Toy Rotation

Children can become bored with the same toys day in and day out. Parents and educators do not need to go out and buy new toys when the child loses interest.  One way to obtain and maintain interest is to rotate toys.

The practice of “Toy Rotation” requires the adult to observe how the child is responding to the toy, and then following the child's lead to provide learning opportunities.

If the child is having fun and continuing to gain enjoyment out of the toy, then continue to allow the child to play with the toy. If the child has lost interest, start the toy rotation process. The following steps can be used to get the most out of your child’s toys.

Step #1- Store Toys

Find a storage area where you can house the child’s toys. In my house, I removed towels from a linen closet which has now become our toy closet. Here is where I have organized toys that are not currently being played with by my child. When storing toys, be sure they are stored in ready-to-go condition. This may include cleaning the toy, replacing a battery, or mending a broken part of the toy.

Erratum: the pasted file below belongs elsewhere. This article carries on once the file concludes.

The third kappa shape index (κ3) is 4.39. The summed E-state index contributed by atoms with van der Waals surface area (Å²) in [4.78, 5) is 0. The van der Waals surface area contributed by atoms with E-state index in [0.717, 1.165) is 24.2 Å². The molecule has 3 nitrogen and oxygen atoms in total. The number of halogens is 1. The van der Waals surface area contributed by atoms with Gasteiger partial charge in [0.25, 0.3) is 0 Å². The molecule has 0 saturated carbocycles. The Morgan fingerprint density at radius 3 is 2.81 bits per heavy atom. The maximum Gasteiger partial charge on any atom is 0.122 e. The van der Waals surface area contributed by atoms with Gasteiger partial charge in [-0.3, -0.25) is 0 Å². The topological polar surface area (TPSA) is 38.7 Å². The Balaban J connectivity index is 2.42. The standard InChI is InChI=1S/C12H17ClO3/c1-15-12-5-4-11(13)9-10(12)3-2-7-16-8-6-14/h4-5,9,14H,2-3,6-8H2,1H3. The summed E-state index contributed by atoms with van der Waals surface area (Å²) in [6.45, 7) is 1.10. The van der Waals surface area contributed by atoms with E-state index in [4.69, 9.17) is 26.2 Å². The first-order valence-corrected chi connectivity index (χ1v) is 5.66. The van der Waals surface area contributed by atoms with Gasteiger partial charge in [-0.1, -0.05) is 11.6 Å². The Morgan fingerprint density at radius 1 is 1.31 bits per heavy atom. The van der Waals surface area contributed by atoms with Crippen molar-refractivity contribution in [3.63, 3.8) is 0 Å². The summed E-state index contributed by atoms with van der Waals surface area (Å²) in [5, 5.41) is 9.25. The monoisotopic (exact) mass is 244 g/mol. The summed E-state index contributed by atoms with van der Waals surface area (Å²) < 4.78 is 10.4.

Step #2- Rotate Toys

If you notice a child’s interest in a toy is fading, pull the toy out of play and rotate with another one that is in storage. Go to the storage area and replace a toy based on your child’s interests and motivation for play. Help your child find another toy s/he would like to play with from your storage area.

This is an iterative process. Repeat steps one and two as needed. There may come a time when your child outgrows a toy. Consider finding a new home for the toy. If possible, involve child(ren) in the toy recycle activity. Incorporate toy rotation for many hours of learning and fun for your child.